Clinical psychologist provides tips to survive holiday season without weight gain

Published on December 13, 2013 at 12:51 PM · No Comments

Special family meals, holiday buffets and free drinks can be open invitations for disaster for the more than 50 percent of Americans who are struggling with their weight and dieting. Navigating the holidays can be stressful, said Jeffrey Gersten, PsyD, Gottlieb Memorial Hospital. "Close family situations, the ready availability of trigger foods, such as cookies, kugels and candies, unhappy memories of past holidays - all add stress to make keeping your waistline in check a challenge." Dr. Gersten counsels weight-concious patients at Gottlieb Memorial Hospital, where dozens have successfully lost, and are keeping off, as much as 100 pounds or more.

Frosted cookies are an important part of enjoying the holidays for Suzy Krueckeberg, 49, who lives in a Chicago suburb. "I eat my favorite foods but change the portion size," said the graduate of a weight loss program at Gottlieb. "At a party, I will scope out the offerings and make my choices. I'll eat one-half of a frosted cookie and one-third of a dessert slice - enough so that I have a true taste of the foods I like."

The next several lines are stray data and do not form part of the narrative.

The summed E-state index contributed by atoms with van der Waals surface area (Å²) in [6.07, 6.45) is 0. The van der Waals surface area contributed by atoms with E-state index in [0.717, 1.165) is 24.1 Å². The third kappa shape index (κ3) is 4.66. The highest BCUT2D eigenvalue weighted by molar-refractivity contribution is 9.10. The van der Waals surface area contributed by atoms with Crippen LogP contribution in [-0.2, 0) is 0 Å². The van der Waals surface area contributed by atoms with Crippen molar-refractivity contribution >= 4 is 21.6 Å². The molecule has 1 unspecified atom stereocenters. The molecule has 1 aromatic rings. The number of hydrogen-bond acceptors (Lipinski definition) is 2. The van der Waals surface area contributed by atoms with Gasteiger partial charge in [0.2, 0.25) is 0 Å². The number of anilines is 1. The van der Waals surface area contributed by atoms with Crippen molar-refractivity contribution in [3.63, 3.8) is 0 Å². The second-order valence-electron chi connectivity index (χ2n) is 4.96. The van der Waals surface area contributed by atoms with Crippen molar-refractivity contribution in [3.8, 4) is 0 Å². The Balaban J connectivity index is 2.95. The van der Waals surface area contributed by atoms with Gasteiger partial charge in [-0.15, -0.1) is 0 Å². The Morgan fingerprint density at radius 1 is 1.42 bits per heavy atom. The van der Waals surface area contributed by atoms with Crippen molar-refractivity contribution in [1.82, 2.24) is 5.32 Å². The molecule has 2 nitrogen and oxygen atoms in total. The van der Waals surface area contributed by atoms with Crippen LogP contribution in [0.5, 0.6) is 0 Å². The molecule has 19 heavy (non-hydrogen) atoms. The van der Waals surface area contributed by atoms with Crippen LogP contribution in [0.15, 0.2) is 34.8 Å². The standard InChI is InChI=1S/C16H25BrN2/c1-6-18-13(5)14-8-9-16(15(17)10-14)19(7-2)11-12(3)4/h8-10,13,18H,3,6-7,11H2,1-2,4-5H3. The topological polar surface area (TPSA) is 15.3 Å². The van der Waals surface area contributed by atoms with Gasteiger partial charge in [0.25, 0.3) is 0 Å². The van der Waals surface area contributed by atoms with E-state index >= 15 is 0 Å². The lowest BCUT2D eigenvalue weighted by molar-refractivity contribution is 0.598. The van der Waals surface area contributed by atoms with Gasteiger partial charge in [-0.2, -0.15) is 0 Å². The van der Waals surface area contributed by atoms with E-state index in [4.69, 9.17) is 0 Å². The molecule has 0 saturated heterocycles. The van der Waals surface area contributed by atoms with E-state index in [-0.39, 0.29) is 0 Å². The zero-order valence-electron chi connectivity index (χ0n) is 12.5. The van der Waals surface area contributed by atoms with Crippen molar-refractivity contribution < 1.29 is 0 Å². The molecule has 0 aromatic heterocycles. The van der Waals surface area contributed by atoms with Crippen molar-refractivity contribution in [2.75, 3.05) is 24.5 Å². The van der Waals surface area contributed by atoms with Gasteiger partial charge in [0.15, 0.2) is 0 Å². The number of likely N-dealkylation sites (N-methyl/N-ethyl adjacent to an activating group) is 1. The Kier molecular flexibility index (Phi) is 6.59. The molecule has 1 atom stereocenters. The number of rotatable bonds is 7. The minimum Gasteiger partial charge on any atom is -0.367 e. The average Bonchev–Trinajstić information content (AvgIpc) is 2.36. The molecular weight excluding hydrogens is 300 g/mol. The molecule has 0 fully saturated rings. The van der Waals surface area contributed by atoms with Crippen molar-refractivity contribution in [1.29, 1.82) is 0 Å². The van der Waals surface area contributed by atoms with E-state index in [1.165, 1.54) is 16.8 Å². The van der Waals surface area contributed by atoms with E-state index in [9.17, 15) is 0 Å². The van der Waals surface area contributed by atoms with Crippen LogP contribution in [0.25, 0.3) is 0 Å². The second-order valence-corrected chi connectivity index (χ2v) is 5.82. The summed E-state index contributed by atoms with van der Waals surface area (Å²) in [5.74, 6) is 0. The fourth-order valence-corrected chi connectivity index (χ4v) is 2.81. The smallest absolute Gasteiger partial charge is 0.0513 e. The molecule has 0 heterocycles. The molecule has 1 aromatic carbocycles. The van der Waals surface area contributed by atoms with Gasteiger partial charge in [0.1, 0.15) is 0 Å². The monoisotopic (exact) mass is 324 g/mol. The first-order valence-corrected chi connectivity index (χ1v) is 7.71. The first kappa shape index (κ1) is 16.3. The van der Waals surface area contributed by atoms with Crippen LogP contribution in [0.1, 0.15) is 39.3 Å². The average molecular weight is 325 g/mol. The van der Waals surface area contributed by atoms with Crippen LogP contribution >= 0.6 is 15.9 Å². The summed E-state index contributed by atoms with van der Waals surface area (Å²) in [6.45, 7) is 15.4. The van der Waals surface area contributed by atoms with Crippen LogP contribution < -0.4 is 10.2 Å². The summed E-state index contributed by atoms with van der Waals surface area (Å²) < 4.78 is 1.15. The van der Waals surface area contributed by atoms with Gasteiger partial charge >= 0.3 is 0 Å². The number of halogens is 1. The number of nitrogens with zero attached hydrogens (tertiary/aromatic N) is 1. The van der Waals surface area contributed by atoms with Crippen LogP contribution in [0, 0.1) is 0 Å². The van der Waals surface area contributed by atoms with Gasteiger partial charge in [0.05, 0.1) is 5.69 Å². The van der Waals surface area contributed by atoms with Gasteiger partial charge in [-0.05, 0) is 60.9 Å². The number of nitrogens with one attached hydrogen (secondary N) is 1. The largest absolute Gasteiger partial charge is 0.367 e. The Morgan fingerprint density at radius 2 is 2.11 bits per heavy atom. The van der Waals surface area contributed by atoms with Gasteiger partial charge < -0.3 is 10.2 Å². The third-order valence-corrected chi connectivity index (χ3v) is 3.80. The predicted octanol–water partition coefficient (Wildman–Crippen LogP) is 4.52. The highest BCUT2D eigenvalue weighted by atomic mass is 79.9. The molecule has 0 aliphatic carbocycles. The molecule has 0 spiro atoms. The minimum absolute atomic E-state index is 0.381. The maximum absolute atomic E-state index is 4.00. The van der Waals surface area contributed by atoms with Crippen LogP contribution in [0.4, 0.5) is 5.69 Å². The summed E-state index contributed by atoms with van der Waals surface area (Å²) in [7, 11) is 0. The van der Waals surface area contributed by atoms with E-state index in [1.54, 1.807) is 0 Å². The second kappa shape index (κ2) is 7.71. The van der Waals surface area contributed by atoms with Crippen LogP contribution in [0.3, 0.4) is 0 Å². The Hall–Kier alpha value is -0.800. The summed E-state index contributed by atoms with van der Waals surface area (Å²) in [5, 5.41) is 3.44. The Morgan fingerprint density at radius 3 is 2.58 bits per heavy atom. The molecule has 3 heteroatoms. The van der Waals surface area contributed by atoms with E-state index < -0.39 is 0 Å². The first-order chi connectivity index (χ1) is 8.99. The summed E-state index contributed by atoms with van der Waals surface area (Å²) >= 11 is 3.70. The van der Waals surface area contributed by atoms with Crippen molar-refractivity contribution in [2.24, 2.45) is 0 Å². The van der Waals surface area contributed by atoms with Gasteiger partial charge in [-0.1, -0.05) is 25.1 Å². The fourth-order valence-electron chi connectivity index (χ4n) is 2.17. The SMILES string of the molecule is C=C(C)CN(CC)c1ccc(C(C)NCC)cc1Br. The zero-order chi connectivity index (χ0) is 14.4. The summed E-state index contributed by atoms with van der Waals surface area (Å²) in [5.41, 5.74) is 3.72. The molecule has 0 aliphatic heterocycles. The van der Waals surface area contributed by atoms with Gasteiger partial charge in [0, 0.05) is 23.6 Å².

Krueckeberg dropped more than 24 pounds in 12 weeks with Gottlieb's help and has lost more than 30 pounds total, despite the challenges of the holiday season. "I still go to out to dinners and to restaurants and I'll modify the meal so that I eat an open-face sandwich, or if I really want potato chips I'll eat half and throw the other half away. I am aware of the calories and also of what I really want to eat," she said. "I do eat more salads and vegetables, but if I want to eat something, I pay attention to those feelings and I eat it, but in a smaller quantity."

Here are Dr. Gersten's top five tips to keep you from going overboard:

The Roadmap - You need more than just directions to the party, you need a plan for the entire occasion. "You don't plan to fail, you just fail to plan" is an old chestnut worth picking up this season. "Identify your trigger foods - those that you know you will be unable to eat in a moderate portion" and avoid them. Completely. "I know that one of my trigger foods is pizza," said Dr. Gersten, who as a young man struggled with his weight. "I know that I cannot stop after just one slice, so I stay away from it altogether and remove myself from the challenge." Provide yourself healthy options, such as bringing your own low-fat snacks to get-togethers. "Don't starve yourself either," Dr. Gersten said. "Your blood sugar level will drop, creating a hunger that is unstoppable, which will lead to overeating usually high-calorie foods." Stick to eating three balanced meals.

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